Would you really yell at an employee for missing a deadline? Do you swear at people who blow off meetings or forget about appointments? Hopefully, the answer is no. Now, let’s ask another question. Would you talk to or treat an employee the way you speak to yourself?

That’s always a good question to ask yourself, but it becomes especially important when you work remotely. Why? Because somedays the voice in your head is the only one you hear for hours at a time. What kind of self-talk do you offer yourself? Are you supportive and kind, or are you a bully and borderline abusive?

Maddy Malhotra, author of How to Build Self-Esteem and be Confident: Overcome Fears, Break Habits, Be Successful and Happy, says :

“Our best friend and our worst enemy reside within us. Unfortunately, most of us access the latter far more often than the former.”

Whether it’s a child, a puppy, or Bob in Accounting, we know that a constant stream of negative feedback create long-lasting problems and can cause resentment, disengagement and worse. Why would you treat yourself worse than someone who works for you?

Here are some ways to manage the way you speak to yourself, and give yourself the grace you offer others all the time:

Watch your word choice.

We say we “shouldn’t ever” do certain things. We call ourselves terrible names (at least I do) using language that would make a sailor blush. One of the biggest moments in my professional growth is when I found myself saying, “I can’t,” too often. By stopping whenever I hear myself say, “I can’t” and intentionally replacing it with, “I haven’t been able to yet…”  I offer the possibility of improvement and take an awful lot of pressure off myself.

Ask yourself: “How would I coach an employee who did this?”

This goes beyond just cussing yourself out. When you are caught in a spiral of negative self-talk, stop. Forget that you’re the person who messed this up (assuming you did, but that’s the next bullet.) How would you counsel someone on your staff who did that? This might mean confessing a mistake to a superior or a teammate, but the cycle of negativity is broken and you can focus on changing the outcome. There’s also a better than even chance the solution isn’t that hard to come buy once you stop affixing blame.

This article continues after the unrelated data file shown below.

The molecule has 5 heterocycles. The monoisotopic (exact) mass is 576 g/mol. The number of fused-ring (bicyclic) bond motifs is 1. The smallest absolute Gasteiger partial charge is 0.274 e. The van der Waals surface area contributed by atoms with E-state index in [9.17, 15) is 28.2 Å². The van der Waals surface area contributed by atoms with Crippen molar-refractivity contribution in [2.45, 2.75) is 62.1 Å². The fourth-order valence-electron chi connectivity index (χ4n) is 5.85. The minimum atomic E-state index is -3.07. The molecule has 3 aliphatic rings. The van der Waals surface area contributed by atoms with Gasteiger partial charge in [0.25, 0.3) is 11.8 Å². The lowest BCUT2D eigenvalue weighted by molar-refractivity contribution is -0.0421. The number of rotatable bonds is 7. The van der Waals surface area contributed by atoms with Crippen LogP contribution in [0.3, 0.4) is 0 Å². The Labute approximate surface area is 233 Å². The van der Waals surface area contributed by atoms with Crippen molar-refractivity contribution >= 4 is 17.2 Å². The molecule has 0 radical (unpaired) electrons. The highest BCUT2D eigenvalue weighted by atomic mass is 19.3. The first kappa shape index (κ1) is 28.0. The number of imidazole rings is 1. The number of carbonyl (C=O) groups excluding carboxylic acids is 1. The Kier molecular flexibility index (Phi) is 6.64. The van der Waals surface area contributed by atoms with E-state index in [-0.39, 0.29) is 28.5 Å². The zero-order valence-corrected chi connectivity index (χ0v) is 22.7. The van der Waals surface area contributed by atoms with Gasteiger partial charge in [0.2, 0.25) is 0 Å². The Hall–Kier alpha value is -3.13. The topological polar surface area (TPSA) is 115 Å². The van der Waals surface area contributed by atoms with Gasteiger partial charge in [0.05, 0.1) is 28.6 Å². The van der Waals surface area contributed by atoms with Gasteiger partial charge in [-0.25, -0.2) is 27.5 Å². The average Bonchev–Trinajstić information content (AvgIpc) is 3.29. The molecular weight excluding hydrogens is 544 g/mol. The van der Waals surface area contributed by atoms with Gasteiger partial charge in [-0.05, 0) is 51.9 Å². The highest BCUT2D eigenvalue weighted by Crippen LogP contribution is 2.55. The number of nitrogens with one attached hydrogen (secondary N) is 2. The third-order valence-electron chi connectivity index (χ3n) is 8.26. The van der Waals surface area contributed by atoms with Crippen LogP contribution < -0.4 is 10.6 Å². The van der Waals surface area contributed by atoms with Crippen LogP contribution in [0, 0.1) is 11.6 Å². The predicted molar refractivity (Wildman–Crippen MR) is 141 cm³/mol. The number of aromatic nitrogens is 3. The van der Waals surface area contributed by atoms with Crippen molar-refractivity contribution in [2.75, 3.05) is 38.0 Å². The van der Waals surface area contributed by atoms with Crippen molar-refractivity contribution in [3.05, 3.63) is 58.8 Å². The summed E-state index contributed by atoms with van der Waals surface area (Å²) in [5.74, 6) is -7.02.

The mistake and its consequences likely aren’t as dire as you think.

In a few chosen professions, decisions and consequences are life and death. For most of us, they are degrees of inconvenience and embarrassment. There are very few account-related fatalities. Your inner voice tends to exaggerate the potential negative outcomes.

Stop talking to yourself and talk to someone else.

When we work apart from our manager, colleagues and teammates it’s easy not to reach to others unless it’s “really important.” Well, the way you talk to and about yourself does have important consequences for the quality of our work, our engagement with our job and even our physical well-being. Reach out to a friend or a trusted co-worker. Lay out the situation and ask how they’d coach you on this problem. Use those words, if that helps. Talk out possible solutions and ask their opinion of your work. Odds are they have a much higher opinion of you and your capability than you do (at least at that moment.)

Just because you’re alone, and the only voice you hear is your own means you have to listen to it.

All of this is about being a good remote teammate. Take the next step and check out the 12 Weeks to Being a Great Remote Teammate learning program.


Wayne Turmel--The Remote Leadership Institute

Wayne Turmel
Co-Founder and Product Line Manager

Wayne Turmel is the co-founder and Product Line Manager for the Remote Leadership Institute. For twenty years he’s been obsessed with helping managers communicate more effectively with their teams, bosses and customers. Wayne is the author of several books that demystify communicating through technology including Meet Like You Mean It – a Leader’s Guide to Painless & Productive Virtual Meetings, 10 Steps to Successful Virtual Presentations and 6 Weeks to a Great Webinar. His work appears frequently in

Wayne, along with Kevin Eikenberry, has co-authored the definitive book on leading remotely, The Long-Distance Leader: Rules for Remarkable Remote Leadership. You can pre-order Kevin and Wayne’s follow-up book, The Long-Distance Teammate, now.

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Wayne Turmel has been writing about how to develop communication and leadership skills for almost 26 years. He has taught and consulted at Fortune 500 companies and startups around the world. For the last 18 years, he’s focused on the growing need to communicate effectively in remote and virtual environments.

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